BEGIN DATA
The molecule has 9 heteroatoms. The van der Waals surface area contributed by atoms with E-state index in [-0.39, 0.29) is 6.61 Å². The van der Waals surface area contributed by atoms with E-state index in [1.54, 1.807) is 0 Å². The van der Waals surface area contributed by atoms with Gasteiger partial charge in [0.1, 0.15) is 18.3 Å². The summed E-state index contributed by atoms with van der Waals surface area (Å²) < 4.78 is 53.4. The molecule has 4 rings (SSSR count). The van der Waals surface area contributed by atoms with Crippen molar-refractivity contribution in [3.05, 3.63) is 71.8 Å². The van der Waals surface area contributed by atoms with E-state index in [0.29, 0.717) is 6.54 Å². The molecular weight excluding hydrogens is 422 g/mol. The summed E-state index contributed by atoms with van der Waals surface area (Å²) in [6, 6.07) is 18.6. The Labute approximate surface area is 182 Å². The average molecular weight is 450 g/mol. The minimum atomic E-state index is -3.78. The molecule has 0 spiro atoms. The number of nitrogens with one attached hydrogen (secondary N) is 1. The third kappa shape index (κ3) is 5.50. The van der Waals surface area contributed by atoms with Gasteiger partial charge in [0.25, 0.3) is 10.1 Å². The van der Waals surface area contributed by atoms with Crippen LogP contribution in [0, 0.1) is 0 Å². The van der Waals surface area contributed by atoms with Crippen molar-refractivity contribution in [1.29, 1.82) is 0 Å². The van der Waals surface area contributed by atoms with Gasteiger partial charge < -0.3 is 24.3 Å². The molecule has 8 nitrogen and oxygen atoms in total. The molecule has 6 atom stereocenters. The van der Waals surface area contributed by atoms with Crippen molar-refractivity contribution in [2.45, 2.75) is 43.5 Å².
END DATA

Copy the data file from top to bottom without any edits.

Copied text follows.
The molecule has 9 heteroatoms. The van der Waals surface area contributed by atoms with E-state index in [-0.39, 0.29) is 6.61 Å². The van der Waals surface area contributed by atoms with E-state index in [1.54, 1.807) is 0 Å². The van der Waals surface area contributed by atoms with Gasteiger partial charge in [0.1, 0.15) is 18.3 Å². The summed E-state index contributed by atoms with van der Waals surface area (Å²) < 4.78 is 53.4. The molecule has 4 rings (SSSR count). The van der Waals surface area contributed by atoms with Crippen molar-refractivity contribution in [3.05, 3.63) is 71.8 Å². The van der Waals surface area contributed by atoms with E-state index in [0.29, 0.717) is 6.54 Å². The molecular weight excluding hydrogens is 422 g/mol. The summed E-state index contributed by atoms with van der Waals surface area (Å²) in [6, 6.07) is 18.6. The Labute approximate surface area is 182 Å². The average molecular weight is 450 g/mol. The minimum atomic E-state index is -3.78. The molecule has 0 spiro atoms. The number of nitrogens with one attached hydrogen (secondary N) is 1. The third kappa shape index (κ3) is 5.50. The van der Waals surface area contributed by atoms with Gasteiger partial charge in [0.25, 0.3) is 10.1 Å². The van der Waals surface area contributed by atoms with Crippen LogP contribution in [0, 0.1) is 0 Å². The van der Waals surface area contributed by atoms with Crippen molar-refractivity contribution in [1.29, 1.82) is 0 Å². The van der Waals surface area contributed by atoms with Gasteiger partial charge < -0.3 is 24.3 Å². The molecule has 8 nitrogen and oxygen atoms in total. The molecule has 6 atom stereocenters. The van der Waals surface area contributed by atoms with Crippen molar-refractivity contribution in [2.45, 2.75) is 43.5 Å².